Penguin Books was the brainchild of British publisher Allen Lane, back in 1935. Urban legend speaks of his fruitless quest to find a good book to read at the Exeter Railway Station, which, among other factors, led to the inspiration for Penguin Books and the production of a range of affordable and high-quality paperback books.
At the time, paperbacks weren’t the chosen format for anyone wishing to publish serious, well-written literature. But surprising initial sceptics, the books soon found a profitable market in the UK, setting the tone for intellectual reading as a layman’s game in the twentieth century—a tradition upheld by millions of bookworms today.
In 1925, Bennet Cerf, aged twenty-seven, and Donald S. Klopfer, aged twenty-three, purchased the 109-volume Modern Library, reprints of classic works from literature, and added more American writers and some older classics to it. After two years of expanding The Modern Library, these budding publishers said, ‘We just said we were going to publish a few books on the side at random’ and founded Random House—a publishing house that let them publish books that interested them, at random.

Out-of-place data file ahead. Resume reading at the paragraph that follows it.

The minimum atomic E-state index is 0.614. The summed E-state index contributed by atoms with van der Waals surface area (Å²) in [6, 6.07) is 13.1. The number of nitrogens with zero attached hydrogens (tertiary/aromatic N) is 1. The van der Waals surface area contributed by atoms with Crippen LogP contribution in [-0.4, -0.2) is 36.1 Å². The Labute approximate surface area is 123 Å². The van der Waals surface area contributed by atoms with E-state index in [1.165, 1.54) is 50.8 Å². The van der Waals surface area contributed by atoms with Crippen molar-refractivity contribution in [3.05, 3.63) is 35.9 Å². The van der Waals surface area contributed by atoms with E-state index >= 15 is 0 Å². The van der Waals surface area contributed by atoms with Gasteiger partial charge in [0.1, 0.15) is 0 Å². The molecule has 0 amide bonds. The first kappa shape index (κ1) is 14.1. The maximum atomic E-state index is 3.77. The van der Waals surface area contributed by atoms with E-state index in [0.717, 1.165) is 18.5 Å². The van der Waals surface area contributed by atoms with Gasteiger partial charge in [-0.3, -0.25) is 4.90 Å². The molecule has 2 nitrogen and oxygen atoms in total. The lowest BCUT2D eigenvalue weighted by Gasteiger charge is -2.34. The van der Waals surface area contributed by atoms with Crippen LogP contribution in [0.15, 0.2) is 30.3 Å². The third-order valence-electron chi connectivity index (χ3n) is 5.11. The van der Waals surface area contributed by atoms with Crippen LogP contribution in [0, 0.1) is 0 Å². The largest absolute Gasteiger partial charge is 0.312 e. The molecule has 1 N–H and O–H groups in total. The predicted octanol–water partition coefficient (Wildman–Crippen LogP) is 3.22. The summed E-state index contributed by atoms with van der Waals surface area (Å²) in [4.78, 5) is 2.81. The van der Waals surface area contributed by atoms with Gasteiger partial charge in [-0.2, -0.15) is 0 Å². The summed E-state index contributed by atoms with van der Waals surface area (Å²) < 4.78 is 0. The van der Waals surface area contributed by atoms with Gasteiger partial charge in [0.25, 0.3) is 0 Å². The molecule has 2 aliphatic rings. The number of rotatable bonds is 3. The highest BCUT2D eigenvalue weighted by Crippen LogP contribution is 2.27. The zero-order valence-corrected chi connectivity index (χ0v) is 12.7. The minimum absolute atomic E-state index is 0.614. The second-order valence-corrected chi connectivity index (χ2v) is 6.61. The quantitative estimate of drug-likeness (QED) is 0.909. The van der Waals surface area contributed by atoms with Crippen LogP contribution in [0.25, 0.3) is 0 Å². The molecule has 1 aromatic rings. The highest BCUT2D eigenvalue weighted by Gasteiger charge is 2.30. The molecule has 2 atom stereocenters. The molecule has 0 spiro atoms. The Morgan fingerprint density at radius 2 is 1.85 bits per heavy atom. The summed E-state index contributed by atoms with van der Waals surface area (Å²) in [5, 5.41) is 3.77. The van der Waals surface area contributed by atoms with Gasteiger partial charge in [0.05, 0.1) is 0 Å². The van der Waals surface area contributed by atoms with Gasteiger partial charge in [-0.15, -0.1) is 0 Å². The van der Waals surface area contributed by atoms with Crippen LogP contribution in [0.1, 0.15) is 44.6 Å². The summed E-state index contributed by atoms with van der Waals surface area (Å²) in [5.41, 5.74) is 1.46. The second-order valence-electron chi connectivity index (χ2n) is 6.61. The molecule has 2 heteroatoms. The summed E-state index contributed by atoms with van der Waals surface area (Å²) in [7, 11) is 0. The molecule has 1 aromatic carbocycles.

THE PENGUIN LOGO
The Penguin logo is perhaps one of the most recognizable and iconic logos in the world. And to think of it, the name and logo came from a suggestion by Lane’s secretary, Joan Coles. The initial design of the Penguin logo was created by Edward Young, a twenty-one-year-old, after a trip to the zoo. And now, the little bird can be found on the spines of so many of our most cherished books.